Lots of cheap film or a less expensive film?

Discussion in 'Film Discussion and Q & A' started by ted_smith, Nov 28, 2006.

  1. ted_smith

    ted_smith TPF Noob!

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    I develop my films with a processing lab called Jessops. They're quite 'main stream' now here in the UK but in the 80's and early 90's they were the bridge between a pro service and that for a serious amateur.

    With every film processed I get a free replacement from Jessops (their own brand). It's not DX coded, and will usually be either ISO200 or ISO400. But my F65 assumes a film is ISO100 if there's no DX encoding. The film is also, I expect, of average quality.

    But I am at the stage in my photographic 'life' where I want to use the best of everything. If I take a great snap with my Jessops film, I think to myself "How might it have looked with Fuji Velvia!?".

    So I am considering taking the tact in future of selling it (on eBay for example) and then with the money I get for, say, a batch of 10, buying 2 or 3 high quality Fuji film (Fuji Velvia ISO100 of ISO50 for example or whatever I need for the purpose) as a replacement.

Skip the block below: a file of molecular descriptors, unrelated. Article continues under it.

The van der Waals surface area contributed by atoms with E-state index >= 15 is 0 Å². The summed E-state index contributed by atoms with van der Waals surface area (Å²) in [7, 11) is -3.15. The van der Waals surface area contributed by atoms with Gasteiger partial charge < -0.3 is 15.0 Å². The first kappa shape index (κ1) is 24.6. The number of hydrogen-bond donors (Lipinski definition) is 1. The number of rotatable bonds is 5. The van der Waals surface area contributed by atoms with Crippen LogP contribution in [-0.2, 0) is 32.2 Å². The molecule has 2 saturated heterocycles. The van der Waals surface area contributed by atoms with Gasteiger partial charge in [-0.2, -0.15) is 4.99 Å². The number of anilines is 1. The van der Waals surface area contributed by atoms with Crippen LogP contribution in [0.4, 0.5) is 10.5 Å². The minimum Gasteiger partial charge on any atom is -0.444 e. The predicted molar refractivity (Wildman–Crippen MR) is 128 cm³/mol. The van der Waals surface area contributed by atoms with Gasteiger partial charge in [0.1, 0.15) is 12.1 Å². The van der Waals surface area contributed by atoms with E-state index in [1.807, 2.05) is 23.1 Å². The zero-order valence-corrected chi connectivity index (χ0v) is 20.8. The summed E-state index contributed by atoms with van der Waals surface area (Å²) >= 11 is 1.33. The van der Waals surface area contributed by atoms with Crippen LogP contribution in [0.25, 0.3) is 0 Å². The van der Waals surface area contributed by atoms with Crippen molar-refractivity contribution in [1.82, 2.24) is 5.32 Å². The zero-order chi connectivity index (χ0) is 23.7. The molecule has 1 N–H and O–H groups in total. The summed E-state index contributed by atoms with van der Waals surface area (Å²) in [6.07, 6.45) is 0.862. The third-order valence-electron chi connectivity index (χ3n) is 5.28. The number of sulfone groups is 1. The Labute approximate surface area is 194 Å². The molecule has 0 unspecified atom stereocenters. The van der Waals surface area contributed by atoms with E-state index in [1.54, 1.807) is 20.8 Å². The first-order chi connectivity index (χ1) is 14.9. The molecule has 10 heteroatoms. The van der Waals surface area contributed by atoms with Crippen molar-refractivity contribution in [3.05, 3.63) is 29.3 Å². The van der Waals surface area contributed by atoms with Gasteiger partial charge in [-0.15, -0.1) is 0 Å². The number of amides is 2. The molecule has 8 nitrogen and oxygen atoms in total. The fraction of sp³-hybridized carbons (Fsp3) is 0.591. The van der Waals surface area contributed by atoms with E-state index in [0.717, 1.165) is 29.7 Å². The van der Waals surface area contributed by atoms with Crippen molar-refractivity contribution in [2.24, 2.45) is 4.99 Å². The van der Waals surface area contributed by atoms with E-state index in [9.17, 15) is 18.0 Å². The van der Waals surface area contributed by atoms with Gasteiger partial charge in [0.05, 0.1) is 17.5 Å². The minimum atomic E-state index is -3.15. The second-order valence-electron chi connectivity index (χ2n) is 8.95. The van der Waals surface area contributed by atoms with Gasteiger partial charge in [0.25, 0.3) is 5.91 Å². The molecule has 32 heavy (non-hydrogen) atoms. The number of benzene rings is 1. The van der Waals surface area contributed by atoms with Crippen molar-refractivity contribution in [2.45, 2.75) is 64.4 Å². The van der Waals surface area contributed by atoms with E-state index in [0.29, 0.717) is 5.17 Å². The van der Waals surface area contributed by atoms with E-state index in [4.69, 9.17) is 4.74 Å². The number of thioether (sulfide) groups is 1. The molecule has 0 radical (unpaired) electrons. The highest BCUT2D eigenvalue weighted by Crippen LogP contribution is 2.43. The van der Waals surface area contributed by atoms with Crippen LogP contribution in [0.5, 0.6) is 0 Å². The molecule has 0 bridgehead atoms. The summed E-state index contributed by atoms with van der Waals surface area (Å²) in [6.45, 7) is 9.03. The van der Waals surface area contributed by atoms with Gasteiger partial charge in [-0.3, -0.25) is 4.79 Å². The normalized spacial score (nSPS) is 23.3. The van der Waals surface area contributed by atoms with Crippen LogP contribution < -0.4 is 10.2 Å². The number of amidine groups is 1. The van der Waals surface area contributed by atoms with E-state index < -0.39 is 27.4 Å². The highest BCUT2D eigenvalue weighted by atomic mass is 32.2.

However, that will make me less snap happy and may result in me taking less photos!

    So my question is - is it best to take lots of shots with average film saving on the cost of purchase but then with the one brilliant snap you get sit and look at it and think how much better it might have been with quality film. Or is best to get the best film you can afford, and just try to be more careful?

    What do others do? Lots of cheap film, or a little high quality expensive film?

    Ted
     
  2. Digital Matt

    Digital Matt alter ego: Analog Matt

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    It's best to get great film and shoot at ton of it :p Photography is expensive.
     
  3. Don Simon

    Don Simon TPF Noob!